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Jagshemash! In a year as chaotic and unpredictable as 2020, it only makes sense for comedic maestro Sacha Baron Cohen to return with another round of biting satire to catch naïve Americans completely off guard. After the success of his Showtime miniseries Who is America?, Cohen returns to arguably his most famous comic creation—the inept, inappropriate and ardently anti-Semitic Kazakh journalist Borat Sagdiyev.

Borat Subsequent Moviefilm: Delivery of Prodigious Bribe to American Regime for Make Benefit Once Glorious Nation of Kazakhstan (yes, that’s the full title) follows Borat 14 years after the first film. He is now imprisoned in a gulag for life after making a mockery of Kazakhstan to the world. He’s sent back to the United States by Kazakh Premier Nursultan Nazarbayev to deliver Johnny the Monkey—Kazakhstan’s Minister of Culture and noted porn star—via shipping crate to Vice President Mike Pence in order to redeem the nation and get into Donald Trump’s inner circle. Unfortunately, Borat finds his daughter Tutar (Maria Bakalova) in the shipping crate instead, with Johnny dead. Nazarbayev threatens Borat with death if he doesn’t give a gift to Pence, so his only solution is to give him—you guessed it—his daughter.

With that premise alone you know Cohen is going to be up to his usual hilariously crude tricks, and there’s no doubt this film will dominate the cultural zeitgeist once again. Most notably, a section involving Donald Trump’s attorney Rudy Giuliani has already stirred up major headlines for his incredibly problematic and plain creepy actions towards Borat’s daughter—even though he’s tried desperately to deny them since they’ve surfaced. So much of what made Borat such an effective film in 2006 was that everyone in America seemed to believe this person was real (shame on them for presumably not seeing Da Ali G Show). With the character now well known, Cohen has to disguise himself while in character as Borat. In varying disguises, Cohen and Bakalova visit etiquette experts, plastic surgeons, synagogues, debutante balls, phone stores, crisis pregnancy centres and freedom rallies. There’s a scene which rivals the shock value of the infamous elephant uterus scene in the last Cohen-penned film Grimsby. In one of the film’s more outlandish segments, Borat goes to live with two QAnon conspiracy theorists who believe the Democrats are more dangerous than COVID-19. They eventually write a song called ‘Wuhan Flu’ which Borat (in disguise) sings at an anti-lockdown rally. It includes lyrics such as ‘chop them up like the Saudis do’, which the crowd sings along to with glee. As Cohen correctly put it, America’s racism was far more under the surface in 2006 than it seemingly is today.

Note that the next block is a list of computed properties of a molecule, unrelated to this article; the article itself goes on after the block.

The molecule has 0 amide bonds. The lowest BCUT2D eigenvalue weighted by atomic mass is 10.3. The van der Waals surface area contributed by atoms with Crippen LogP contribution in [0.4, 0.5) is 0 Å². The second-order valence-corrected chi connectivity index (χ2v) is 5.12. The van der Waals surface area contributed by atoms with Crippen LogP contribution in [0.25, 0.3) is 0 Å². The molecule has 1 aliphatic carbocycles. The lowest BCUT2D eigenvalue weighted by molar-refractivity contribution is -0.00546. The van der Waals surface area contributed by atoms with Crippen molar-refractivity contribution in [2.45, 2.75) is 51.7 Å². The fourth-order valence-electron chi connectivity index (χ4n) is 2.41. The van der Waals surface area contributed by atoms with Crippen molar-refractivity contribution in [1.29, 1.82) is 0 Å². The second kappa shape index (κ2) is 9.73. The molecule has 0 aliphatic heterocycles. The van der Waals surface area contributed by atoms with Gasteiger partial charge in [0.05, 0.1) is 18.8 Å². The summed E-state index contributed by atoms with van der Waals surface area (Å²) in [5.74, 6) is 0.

The ability to meld the scripted elements with the unscripted encounters is also as good as it could be considering the film had to be altered on the fly as the COVID-19 pandemic escalated. This approach also helps create one of the funniest comedic endings I’ve seen in a long time, with a twist that was legitimately surprising. This entry is directed by Adult Swim veteran Jason Woliner and I can’t imagine how hard it would’ve been to meld this into a coherent whole considering the state of the world right now, but what he, Cohen and his co-writers create is seamless.

Along with its series of hilarious comedic set pieces, this film also has a surprisingly optimistic and heart-warming narrative through line. Compared to the first, it’s definitely more story-driven with the relationship of Borat and Tutar being at the centre of this film. Anyone who’s seen a Borat sketch from Da Ali G Show or the first film will know that he’s a bit of a perv and outright sexist who instils these beliefs into his daughter—there’s a continuous running gag early on where Tutar is shocked that a woman can own a business and drive a car. As much as it’s a Borat film, it’s really about his daughter discovering her own independence and autonomy as a young woman. On paper, the addition of Borat’s daughter could’ve been a disaster, but it’s actually this film’s secret weapon which is executed with genuine panache and humanity. Bakalova is absolutely incredible and even gets a chance to carry her own scenes without Cohen anywhere in sight. If the Academy actually wanted to note comedy this awards season, she’d be in line for a Best Supporting Actress nomination.

It’s basically as good as a Borat sequel could be long after the first film. Borat’s schtick shouldn’t feel as essential as it does, but Cohen confirms that this character is the perfect tool to expose the nasty underbelly of America’s racism and acts as a perfect mirror to show America’s overt ignorance. It’s just what 2020 needed.

Borat Subsequent Moviefilm is now streaming on Amazon Prime Video.